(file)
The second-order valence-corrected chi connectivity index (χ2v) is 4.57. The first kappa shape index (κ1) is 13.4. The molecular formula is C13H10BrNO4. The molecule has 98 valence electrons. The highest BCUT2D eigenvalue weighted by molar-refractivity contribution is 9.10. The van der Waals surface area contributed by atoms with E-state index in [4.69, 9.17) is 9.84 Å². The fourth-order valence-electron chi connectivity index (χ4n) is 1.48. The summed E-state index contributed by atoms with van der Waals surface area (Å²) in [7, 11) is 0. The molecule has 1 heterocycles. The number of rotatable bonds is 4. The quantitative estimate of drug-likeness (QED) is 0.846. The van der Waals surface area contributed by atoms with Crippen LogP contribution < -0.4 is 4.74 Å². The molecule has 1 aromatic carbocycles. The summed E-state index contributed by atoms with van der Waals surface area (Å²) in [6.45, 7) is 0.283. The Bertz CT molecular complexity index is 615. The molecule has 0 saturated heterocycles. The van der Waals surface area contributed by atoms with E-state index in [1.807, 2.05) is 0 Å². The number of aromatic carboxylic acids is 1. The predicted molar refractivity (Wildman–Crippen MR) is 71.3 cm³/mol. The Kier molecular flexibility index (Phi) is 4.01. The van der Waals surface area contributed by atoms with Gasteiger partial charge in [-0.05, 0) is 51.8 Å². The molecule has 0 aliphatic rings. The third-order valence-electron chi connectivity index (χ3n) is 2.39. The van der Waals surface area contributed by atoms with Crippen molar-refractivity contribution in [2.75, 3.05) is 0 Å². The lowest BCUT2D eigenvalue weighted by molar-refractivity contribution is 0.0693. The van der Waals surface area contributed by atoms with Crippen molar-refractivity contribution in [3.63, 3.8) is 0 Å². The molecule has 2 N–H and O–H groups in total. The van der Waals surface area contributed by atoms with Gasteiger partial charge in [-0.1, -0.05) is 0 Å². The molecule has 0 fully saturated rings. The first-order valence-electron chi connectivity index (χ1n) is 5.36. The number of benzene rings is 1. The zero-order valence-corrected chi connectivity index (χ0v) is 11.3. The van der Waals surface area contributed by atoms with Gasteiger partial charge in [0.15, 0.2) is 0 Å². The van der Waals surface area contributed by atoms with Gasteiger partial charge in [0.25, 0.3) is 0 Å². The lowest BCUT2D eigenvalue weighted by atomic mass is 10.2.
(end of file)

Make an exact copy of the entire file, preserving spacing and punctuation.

The second-order valence-corrected chi connectivity index (χ2v) is 4.57. The first kappa shape index (κ1) is 13.4. The molecular formula is C13H10BrNO4. The molecule has 98 valence electrons. The highest BCUT2D eigenvalue weighted by molar-refractivity contribution is 9.10. The van der Waals surface area contributed by atoms with E-state index in [4.69, 9.17) is 9.84 Å². The fourth-order valence-electron chi connectivity index (χ4n) is 1.48. The summed E-state index contributed by atoms with van der Waals surface area (Å²) in [7, 11) is 0. The molecule has 1 heterocycles. The number of rotatable bonds is 4. The quantitative estimate of drug-likeness (QED) is 0.846. The van der Waals surface area contributed by atoms with Crippen LogP contribution < -0.4 is 4.74 Å². The molecule has 1 aromatic carbocycles. The summed E-state index contributed by atoms with van der Waals surface area (Å²) in [6.45, 7) is 0.283. The Bertz CT molecular complexity index is 615. The molecule has 0 saturated heterocycles. The van der Waals surface area contributed by atoms with E-state index in [1.807, 2.05) is 0 Å². The number of aromatic carboxylic acids is 1. The predicted molar refractivity (Wildman–Crippen MR) is 71.3 cm³/mol. The Kier molecular flexibility index (Phi) is 4.01. The van der Waals surface area contributed by atoms with Gasteiger partial charge in [-0.05, 0) is 51.8 Å². The molecule has 0 aliphatic rings. The third-order valence-electron chi connectivity index (χ3n) is 2.39. The van der Waals surface area contributed by atoms with Crippen molar-refractivity contribution in [2.75, 3.05) is 0 Å². The lowest BCUT2D eigenvalue weighted by molar-refractivity contribution is 0.0693. The van der Waals surface area contributed by atoms with Crippen molar-refractivity contribution in [3.63, 3.8) is 0 Å². The molecule has 2 N–H and O–H groups in total. The van der Waals surface area contributed by atoms with Gasteiger partial charge in [-0.1, -0.05) is 0 Å². The molecule has 0 fully saturated rings. The first-order valence-electron chi connectivity index (χ1n) is 5.36. The number of benzene rings is 1. The zero-order valence-corrected chi connectivity index (χ0v) is 11.3. The van der Waals surface area contributed by atoms with Gasteiger partial charge in [0.15, 0.2) is 0 Å². The van der Waals surface area contributed by atoms with Gasteiger partial charge in [0.25, 0.3) is 0 Å². The lowest BCUT2D eigenvalue weighted by atomic mass is 10.2.